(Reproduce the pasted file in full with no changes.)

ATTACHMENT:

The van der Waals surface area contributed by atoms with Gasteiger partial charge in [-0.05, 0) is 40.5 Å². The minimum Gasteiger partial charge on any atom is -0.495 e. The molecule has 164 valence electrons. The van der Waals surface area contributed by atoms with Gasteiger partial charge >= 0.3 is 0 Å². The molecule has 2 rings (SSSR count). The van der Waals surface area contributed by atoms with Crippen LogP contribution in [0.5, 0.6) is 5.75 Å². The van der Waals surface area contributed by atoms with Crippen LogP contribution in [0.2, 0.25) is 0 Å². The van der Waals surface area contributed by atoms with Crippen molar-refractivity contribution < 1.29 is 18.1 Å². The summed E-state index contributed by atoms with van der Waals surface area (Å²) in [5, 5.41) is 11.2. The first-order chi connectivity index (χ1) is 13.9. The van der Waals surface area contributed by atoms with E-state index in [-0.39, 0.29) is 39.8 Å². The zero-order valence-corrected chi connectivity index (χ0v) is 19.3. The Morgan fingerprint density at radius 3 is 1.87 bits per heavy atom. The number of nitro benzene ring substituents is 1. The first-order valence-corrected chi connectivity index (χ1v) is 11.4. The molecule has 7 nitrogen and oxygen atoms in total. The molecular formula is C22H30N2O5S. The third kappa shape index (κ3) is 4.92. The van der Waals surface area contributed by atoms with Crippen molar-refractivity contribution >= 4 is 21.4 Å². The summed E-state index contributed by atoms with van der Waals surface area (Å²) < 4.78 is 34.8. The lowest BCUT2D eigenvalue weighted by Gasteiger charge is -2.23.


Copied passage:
The van der Waals surface area contributed by atoms with Gasteiger partial charge in [-0.05, 0) is 40.5 Å². The minimum Gasteiger partial charge on any atom is -0.495 e. The molecule has 164 valence electrons. The van der Waals surface area contributed by atoms with Gasteiger partial charge >= 0.3 is 0 Å². The molecule has 2 rings (SSSR count). The van der Waals surface area contributed by atoms with Crippen LogP contribution in [0.5, 0.6) is 5.75 Å². The van der Waals surface area contributed by atoms with Crippen LogP contribution in [0.2, 0.25) is 0 Å². The van der Waals surface area contributed by atoms with Crippen molar-refractivity contribution < 1.29 is 18.1 Å². The summed E-state index contributed by atoms with van der Waals surface area (Å²) in [5, 5.41) is 11.2. The first-order chi connectivity index (χ1) is 13.9. The van der Waals surface area contributed by atoms with E-state index in [-0.39, 0.29) is 39.8 Å². The zero-order valence-corrected chi connectivity index (χ0v) is 19.3. The Morgan fingerprint density at radius 3 is 1.87 bits per heavy atom. The number of nitro benzene ring substituents is 1. The first-order valence-corrected chi connectivity index (χ1v) is 11.4. The molecule has 7 nitrogen and oxygen atoms in total. The molecular formula is C22H30N2O5S. The third kappa shape index (κ3) is 4.92. The van der Waals surface area contributed by atoms with Crippen molar-refractivity contribution >= 4 is 21.4 Å². The summed E-state index contributed by atoms with van der Waals surface area (Å²) < 4.78 is 34.8. The lowest BCUT2D eigenvalue weighted by Gasteiger charge is -2.23.